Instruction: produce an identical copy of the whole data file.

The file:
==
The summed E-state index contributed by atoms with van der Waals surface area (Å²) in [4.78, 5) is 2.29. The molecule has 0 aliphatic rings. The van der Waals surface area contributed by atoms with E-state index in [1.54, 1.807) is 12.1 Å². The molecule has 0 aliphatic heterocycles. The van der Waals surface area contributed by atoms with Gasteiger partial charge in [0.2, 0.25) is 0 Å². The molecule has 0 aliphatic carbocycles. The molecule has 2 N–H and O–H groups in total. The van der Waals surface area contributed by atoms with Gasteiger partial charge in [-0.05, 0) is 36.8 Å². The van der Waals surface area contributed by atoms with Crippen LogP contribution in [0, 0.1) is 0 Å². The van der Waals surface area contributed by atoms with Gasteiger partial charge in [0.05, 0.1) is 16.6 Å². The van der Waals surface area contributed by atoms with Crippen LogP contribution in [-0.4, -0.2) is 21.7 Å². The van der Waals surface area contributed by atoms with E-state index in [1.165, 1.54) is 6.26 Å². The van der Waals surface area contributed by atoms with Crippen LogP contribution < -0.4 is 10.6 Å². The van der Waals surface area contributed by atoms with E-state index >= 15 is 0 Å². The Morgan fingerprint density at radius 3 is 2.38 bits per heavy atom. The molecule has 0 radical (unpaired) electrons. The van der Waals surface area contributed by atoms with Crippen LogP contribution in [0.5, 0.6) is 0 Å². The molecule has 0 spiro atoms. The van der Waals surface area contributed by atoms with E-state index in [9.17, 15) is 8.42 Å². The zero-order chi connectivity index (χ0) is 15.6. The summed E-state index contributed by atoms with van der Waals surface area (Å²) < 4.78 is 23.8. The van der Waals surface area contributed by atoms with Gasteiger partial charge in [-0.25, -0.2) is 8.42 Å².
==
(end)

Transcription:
The summed E-state index contributed by atoms with van der Waals surface area (Å²) in [4.78, 5) is 2.29. The molecule has 0 aliphatic rings. The van der Waals surface area contributed by atoms with E-state index in [1.54, 1.807) is 12.1 Å². The molecule has 0 aliphatic heterocycles. The van der Waals surface area contributed by atoms with Gasteiger partial charge in [0.2, 0.25) is 0 Å². The molecule has 0 aliphatic carbocycles. The molecule has 2 N–H and O–H groups in total. The van der Waals surface area contributed by atoms with Gasteiger partial charge in [-0.05, 0) is 36.8 Å². The van der Waals surface area contributed by atoms with Crippen LogP contribution in [0, 0.1) is 0 Å². The van der Waals surface area contributed by atoms with Gasteiger partial charge in [0.05, 0.1) is 16.6 Å². The van der Waals surface area contributed by atoms with Crippen LogP contribution in [-0.4, -0.2) is 21.7 Å². The van der Waals surface area contributed by atoms with E-state index in [1.165, 1.54) is 6.26 Å². The van der Waals surface area contributed by atoms with Crippen LogP contribution < -0.4 is 10.6 Å². The van der Waals surface area contributed by atoms with E-state index >= 15 is 0 Å². The Morgan fingerprint density at radius 3 is 2.38 bits per heavy atom. The molecule has 0 radical (unpaired) electrons. The van der Waals surface area contributed by atoms with Crippen LogP contribution in [0.5, 0.6) is 0 Å². The molecule has 0 spiro atoms. The van der Waals surface area contributed by atoms with E-state index in [9.17, 15) is 8.42 Å². The zero-order chi connectivity index (χ0) is 15.6. The summed E-state index contributed by atoms with van der Waals surface area (Å²) < 4.78 is 23.8. The van der Waals surface area contributed by atoms with Gasteiger partial charge in [-0.25, -0.2) is 8.42 Å².